Title VII's Anti-Retaliation Provisions
Title VII has two provisions which prohibit retaliation in employment discrimination cases and make it unlawful for an employer to discriminate against any of its employees because:
- he or she "has opposed any practice which is unlawful" under Title VII
- he or she has "made a charge, testified, assisted, or participated in any manner in an investigation, proceeding or hearing under this subchapter"
These provisions are commonly known as the "opposition clause" and the "participation clause".
The District Court and Sixth Circuit Decisions
The District Court granted summary judgment in favor of Metro. It held that Crawford did not satisfy the opposition clause because she had not "instigated or initiated any complaint", but had "merely answered questions by investigators in an already-pending investigation, initiated by someone else."
The District Court also concluded that Crawford's claim failed under the participation clause because it held that the only circumstances in which an employee would be protected from retaliation for participation in an employer's internal investigation was where "the investigation occur[ed] pursuant to a pending EEOC charge."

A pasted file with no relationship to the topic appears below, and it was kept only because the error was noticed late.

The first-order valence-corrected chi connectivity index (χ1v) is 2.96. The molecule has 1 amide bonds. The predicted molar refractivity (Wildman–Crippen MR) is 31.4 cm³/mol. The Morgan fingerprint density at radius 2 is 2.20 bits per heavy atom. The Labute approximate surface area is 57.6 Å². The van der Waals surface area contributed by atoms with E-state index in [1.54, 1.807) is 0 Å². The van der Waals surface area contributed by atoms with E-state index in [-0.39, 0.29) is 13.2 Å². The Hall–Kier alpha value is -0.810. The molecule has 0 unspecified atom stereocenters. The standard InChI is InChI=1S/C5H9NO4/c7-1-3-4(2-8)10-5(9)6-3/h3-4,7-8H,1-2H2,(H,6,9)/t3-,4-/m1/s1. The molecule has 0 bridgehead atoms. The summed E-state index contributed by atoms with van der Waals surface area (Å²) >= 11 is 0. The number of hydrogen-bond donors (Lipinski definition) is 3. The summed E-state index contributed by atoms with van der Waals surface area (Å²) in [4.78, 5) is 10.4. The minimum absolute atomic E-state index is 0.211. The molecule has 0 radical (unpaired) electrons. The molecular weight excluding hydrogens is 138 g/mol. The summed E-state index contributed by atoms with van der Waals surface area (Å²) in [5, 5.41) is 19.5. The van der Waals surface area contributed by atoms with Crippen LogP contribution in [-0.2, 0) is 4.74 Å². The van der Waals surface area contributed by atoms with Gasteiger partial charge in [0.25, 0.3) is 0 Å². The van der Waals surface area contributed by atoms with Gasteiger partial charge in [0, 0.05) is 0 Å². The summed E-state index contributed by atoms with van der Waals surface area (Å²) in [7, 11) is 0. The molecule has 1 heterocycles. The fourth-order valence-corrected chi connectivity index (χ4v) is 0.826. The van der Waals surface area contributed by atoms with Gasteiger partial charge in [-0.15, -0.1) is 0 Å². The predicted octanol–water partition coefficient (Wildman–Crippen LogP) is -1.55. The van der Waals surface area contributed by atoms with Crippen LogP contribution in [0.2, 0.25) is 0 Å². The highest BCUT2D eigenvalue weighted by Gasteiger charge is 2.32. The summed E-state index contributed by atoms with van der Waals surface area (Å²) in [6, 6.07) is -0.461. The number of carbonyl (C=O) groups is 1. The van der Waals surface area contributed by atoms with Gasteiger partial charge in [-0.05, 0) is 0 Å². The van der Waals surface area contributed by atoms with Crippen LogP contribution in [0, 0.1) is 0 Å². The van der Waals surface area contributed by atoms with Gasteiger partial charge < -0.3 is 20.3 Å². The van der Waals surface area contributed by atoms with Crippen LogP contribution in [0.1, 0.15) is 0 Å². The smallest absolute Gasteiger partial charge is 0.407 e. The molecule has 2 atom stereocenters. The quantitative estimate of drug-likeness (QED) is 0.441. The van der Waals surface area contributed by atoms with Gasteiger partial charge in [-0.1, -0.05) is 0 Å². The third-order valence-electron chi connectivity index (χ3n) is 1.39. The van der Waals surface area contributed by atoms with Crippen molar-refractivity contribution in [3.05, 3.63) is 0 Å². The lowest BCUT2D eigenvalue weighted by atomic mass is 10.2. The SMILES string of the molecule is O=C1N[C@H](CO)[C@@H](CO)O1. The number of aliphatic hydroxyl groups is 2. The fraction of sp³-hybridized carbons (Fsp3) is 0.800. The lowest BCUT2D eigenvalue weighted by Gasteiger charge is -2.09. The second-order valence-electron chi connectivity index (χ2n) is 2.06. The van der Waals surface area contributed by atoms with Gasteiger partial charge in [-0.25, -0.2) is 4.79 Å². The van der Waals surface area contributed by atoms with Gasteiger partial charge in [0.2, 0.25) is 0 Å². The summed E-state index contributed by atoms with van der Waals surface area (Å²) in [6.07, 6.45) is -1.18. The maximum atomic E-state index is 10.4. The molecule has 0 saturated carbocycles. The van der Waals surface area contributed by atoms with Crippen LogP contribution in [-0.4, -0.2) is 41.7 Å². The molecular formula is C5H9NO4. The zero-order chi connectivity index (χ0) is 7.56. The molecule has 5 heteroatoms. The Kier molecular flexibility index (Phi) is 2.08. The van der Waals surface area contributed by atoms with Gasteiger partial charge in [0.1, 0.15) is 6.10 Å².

Crawford appealed and the Sixth Circuit Court of Appeals affirmed on the same grounds.
Crawford next filed a petition for certiorari requesting that the United States Supreme Court accept the case. The petition was granted.
The Supreme Court Decision
In one of the most significant 2009 U.S. Supreme Court decisions in the area of employment law --- decided just about one year ago --- the Court reversed the Sixth Circuit, broadly interpreted the retaliation provisions of Title VII and found in favor of Crawford.
The Court unanimously concluded that the ordinary meaning of “oppose” includes giving a “disapproving account” of unlawful behavior -- even if the employee does not take any further action on her own to stop or remedy the conduct.
The Court stated: